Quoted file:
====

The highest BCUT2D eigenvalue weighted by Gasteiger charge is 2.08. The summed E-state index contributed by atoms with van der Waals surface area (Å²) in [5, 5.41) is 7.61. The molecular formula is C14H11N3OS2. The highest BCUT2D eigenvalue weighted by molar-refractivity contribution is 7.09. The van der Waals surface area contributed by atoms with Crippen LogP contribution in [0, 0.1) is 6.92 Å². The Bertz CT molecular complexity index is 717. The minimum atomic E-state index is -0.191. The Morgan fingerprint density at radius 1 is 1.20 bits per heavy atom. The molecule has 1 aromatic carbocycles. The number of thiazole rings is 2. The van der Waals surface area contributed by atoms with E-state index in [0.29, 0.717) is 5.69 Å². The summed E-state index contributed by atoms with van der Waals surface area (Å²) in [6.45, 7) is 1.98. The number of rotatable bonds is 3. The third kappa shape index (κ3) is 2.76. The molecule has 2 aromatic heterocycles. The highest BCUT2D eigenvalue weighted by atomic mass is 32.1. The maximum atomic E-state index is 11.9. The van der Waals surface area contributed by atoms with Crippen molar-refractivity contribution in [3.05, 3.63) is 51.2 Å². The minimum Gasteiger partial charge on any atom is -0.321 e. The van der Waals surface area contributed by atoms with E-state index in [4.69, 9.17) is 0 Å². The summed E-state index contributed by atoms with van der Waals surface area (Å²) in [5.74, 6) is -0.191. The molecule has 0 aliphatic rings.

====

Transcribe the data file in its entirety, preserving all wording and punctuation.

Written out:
The highest BCUT2D eigenvalue weighted by Gasteiger charge is 2.08. The summed E-state index contributed by atoms with van der Waals surface area (Å²) in [5, 5.41) is 7.61. The molecular formula is C14H11N3OS2. The highest BCUT2D eigenvalue weighted by molar-refractivity contribution is 7.09. The van der Waals surface area contributed by atoms with Crippen LogP contribution in [0, 0.1) is 6.92 Å². The Bertz CT molecular complexity index is 717. The minimum atomic E-state index is -0.191. The Morgan fingerprint density at radius 1 is 1.20 bits per heavy atom. The molecule has 1 aromatic carbocycles. The number of thiazole rings is 2. The van der Waals surface area contributed by atoms with E-state index in [0.29, 0.717) is 5.69 Å². The summed E-state index contributed by atoms with van der Waals surface area (Å²) in [6.45, 7) is 1.98. The number of rotatable bonds is 3. The third kappa shape index (κ3) is 2.76. The molecule has 2 aromatic heterocycles. The highest BCUT2D eigenvalue weighted by atomic mass is 32.1. The maximum atomic E-state index is 11.9. The van der Waals surface area contributed by atoms with Crippen molar-refractivity contribution in [3.05, 3.63) is 51.2 Å². The minimum Gasteiger partial charge on any atom is -0.321 e. The van der Waals surface area contributed by atoms with E-state index in [4.69, 9.17) is 0 Å². The summed E-state index contributed by atoms with van der Waals surface area (Å²) in [5.74, 6) is -0.191. The molecule has 0 aliphatic rings.